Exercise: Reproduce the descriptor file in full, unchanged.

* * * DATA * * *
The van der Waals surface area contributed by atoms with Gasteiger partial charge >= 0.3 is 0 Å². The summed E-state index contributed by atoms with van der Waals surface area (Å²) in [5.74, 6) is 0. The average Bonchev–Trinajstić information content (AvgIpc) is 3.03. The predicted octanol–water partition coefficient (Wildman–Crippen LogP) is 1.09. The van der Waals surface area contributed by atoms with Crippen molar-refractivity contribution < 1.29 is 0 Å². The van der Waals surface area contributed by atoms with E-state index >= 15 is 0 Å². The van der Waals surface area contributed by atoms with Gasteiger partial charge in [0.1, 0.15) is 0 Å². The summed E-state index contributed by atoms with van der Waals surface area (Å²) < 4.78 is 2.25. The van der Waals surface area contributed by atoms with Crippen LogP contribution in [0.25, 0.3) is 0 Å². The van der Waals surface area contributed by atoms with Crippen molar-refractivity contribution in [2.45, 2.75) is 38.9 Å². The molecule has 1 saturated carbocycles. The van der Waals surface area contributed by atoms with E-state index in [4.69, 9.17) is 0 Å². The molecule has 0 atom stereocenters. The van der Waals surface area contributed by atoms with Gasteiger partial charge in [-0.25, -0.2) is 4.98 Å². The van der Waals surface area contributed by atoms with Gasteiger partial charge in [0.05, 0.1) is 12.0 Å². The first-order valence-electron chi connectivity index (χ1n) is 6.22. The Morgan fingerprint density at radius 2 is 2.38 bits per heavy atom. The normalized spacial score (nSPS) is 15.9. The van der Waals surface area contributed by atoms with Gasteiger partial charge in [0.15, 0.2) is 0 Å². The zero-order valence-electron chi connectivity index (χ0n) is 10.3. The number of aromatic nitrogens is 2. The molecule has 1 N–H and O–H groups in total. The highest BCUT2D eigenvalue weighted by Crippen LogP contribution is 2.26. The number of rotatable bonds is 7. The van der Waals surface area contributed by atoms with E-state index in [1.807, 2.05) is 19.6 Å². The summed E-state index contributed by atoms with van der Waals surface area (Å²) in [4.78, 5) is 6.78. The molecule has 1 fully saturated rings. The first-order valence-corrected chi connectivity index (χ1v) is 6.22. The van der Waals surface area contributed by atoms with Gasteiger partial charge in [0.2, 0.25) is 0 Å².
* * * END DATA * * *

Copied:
The van der Waals surface area contributed by atoms with Gasteiger partial charge >= 0.3 is 0 Å². The summed E-state index contributed by atoms with van der Waals surface area (Å²) in [5.74, 6) is 0. The average Bonchev–Trinajstić information content (AvgIpc) is 3.03. The predicted octanol–water partition coefficient (Wildman–Crippen LogP) is 1.09. The van der Waals surface area contributed by atoms with Crippen molar-refractivity contribution < 1.29 is 0 Å². The van der Waals surface area contributed by atoms with E-state index >= 15 is 0 Å². The van der Waals surface area contributed by atoms with Gasteiger partial charge in [0.1, 0.15) is 0 Å². The summed E-state index contributed by atoms with van der Waals surface area (Å²) < 4.78 is 2.25. The van der Waals surface area contributed by atoms with Crippen LogP contribution in [0.25, 0.3) is 0 Å². The van der Waals surface area contributed by atoms with Crippen molar-refractivity contribution in [2.45, 2.75) is 38.9 Å². The molecule has 1 saturated carbocycles. The van der Waals surface area contributed by atoms with E-state index in [4.69, 9.17) is 0 Å². The molecule has 0 atom stereocenters. The van der Waals surface area contributed by atoms with Gasteiger partial charge in [-0.25, -0.2) is 4.98 Å². The van der Waals surface area contributed by atoms with Gasteiger partial charge in [0.05, 0.1) is 12.0 Å². The first-order valence-electron chi connectivity index (χ1n) is 6.22. The Morgan fingerprint density at radius 2 is 2.38 bits per heavy atom. The normalized spacial score (nSPS) is 15.9. The van der Waals surface area contributed by atoms with Gasteiger partial charge in [0.15, 0.2) is 0 Å². The zero-order valence-electron chi connectivity index (χ0n) is 10.3. The number of aromatic nitrogens is 2. The molecule has 1 N–H and O–H groups in total. The highest BCUT2D eigenvalue weighted by Crippen LogP contribution is 2.26. The number of rotatable bonds is 7. The van der Waals surface area contributed by atoms with E-state index in [1.807, 2.05) is 19.6 Å². The summed E-state index contributed by atoms with van der Waals surface area (Å²) in [4.78, 5) is 6.78. The molecule has 1 fully saturated rings. The first-order valence-corrected chi connectivity index (χ1v) is 6.22. The van der Waals surface area contributed by atoms with Gasteiger partial charge in [0.2, 0.25) is 0 Å².